This post is part of a Luang Prabang & Bangkok Trip series.
I walk to the Slowboat Landing, purchase a ticket for a ride up the Mekong River to the Pak Ou Caves, and check my watch: I’ve time to kill until our 8:30 departure so I grab a latte from the nearby Saffron Cafe. I realize drinking a diuretic before taking a two-hour boat ride up the river isn’t the brightest thing to do, but the alternative is suffering a caffeine headache.
Two Australian couples (unknown to each other, both in their early fifties, one with a son) are assigned to my boat. I’ve never met an Australian I didn’t like and this gregarious group is no exception. Yelling to be heard above the din of the motor, we talk the entire way to the caves: about where I should travel in Australia (Sydney, Tasmania, and Great Barrier Reef, they tell me), Americans’ xenophobia (it’s true, I confirm), “football”/soccer (I tune out), religion and pop culture.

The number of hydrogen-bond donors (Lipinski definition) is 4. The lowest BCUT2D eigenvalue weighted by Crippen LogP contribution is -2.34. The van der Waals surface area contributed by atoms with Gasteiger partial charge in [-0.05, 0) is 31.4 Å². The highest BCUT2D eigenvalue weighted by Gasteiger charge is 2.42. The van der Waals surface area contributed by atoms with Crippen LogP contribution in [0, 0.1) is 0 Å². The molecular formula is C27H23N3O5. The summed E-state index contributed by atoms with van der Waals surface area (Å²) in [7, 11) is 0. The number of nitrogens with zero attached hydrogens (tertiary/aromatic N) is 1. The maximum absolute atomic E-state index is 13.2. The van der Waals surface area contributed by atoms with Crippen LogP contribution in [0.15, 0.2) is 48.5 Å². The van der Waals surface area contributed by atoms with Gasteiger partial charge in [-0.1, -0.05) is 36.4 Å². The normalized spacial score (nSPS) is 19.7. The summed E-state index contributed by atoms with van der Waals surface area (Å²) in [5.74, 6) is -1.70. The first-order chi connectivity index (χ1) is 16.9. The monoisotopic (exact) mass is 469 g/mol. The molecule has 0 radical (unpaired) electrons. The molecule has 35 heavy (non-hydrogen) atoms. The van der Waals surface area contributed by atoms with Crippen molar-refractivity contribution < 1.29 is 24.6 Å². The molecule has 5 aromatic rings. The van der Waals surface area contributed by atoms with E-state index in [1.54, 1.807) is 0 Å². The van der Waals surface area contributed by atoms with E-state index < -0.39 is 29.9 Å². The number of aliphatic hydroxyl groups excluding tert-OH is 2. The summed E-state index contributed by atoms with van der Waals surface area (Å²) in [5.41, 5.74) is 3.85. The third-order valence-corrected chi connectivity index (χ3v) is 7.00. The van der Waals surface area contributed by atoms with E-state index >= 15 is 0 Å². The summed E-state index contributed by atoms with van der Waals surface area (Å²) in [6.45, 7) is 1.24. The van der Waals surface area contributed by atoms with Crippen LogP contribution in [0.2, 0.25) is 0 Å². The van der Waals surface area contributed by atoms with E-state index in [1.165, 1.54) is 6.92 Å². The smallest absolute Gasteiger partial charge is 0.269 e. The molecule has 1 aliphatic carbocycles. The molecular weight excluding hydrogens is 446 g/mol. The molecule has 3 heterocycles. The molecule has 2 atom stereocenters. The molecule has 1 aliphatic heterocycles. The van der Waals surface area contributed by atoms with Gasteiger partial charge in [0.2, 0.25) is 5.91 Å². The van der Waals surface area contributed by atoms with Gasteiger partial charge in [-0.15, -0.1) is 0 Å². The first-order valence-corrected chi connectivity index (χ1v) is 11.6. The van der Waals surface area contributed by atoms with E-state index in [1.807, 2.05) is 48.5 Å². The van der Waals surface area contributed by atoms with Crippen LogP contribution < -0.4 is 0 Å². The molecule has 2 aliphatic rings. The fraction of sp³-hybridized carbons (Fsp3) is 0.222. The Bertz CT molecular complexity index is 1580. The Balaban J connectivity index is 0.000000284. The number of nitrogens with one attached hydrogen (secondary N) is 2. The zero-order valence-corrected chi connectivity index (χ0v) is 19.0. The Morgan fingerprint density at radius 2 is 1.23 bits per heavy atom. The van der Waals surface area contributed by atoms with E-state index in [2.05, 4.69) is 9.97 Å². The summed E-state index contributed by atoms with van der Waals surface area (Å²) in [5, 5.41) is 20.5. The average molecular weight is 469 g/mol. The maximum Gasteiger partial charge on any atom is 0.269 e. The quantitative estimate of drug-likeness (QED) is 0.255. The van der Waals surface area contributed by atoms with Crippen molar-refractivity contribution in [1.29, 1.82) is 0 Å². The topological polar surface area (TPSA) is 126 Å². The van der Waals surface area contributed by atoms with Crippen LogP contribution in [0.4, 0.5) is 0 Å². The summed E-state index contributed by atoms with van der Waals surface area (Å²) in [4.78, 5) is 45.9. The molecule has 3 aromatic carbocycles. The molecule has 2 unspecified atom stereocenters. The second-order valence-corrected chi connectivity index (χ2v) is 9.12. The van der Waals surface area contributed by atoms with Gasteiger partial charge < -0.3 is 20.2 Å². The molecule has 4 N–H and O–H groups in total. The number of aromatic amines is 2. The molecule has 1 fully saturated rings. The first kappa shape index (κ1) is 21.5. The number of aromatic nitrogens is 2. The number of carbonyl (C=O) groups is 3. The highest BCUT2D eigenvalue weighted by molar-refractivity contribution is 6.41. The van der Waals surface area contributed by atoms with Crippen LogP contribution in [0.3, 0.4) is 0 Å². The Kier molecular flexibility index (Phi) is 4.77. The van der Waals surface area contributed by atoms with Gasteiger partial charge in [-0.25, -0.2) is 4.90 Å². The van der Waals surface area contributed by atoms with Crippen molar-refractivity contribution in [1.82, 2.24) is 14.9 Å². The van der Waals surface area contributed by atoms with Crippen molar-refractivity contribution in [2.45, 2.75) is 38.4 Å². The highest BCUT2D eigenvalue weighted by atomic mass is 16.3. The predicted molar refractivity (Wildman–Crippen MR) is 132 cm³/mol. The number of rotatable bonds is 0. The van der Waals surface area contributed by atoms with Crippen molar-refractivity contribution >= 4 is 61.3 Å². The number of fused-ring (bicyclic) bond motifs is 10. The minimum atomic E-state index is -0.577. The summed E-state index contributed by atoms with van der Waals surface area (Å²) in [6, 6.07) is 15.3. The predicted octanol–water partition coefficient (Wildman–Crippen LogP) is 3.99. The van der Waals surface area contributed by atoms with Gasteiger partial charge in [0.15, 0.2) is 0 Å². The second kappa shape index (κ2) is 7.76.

“Do you like Friends?” one of the women asks me.
There can be a bit of lag before American pop culture reaches other parts of the world. I remember traveling to Spain in 1998 and answering questions about J.R. Ewing.
PAK OU CAVES
The Pak Ou Caves, as I understand/misunderstand it, are where people discard their unwanted Buddha statues. I’ve never thought about it before, but I can see how disposing of The Enlightened One could pose a problem. You can’t just toss him into the trash with the coffee grounds. The caves, a sort of divine retirement home, offer a nice solution for discarding of a deity.
Although the Pak Ou Caves are interesting enough to justify the trip, I had expected a greater density of idols: only a few hundred Buddhas line the walls.
Mothers and their children hover along the paths between the caves, thrusting birds trapped in tiny cages at us. For a dollar donation we can save the bird.
Back on the boat, the six of us agree that although a buck is nothing, paying to free the birds (which are probably recaptured and caged again) only enables the bad behavior. Still… I started my voyage to the Pak Ou Caves happy; I finish it feeling a little down.
Read the entire Luang Prabang & Bangkok series.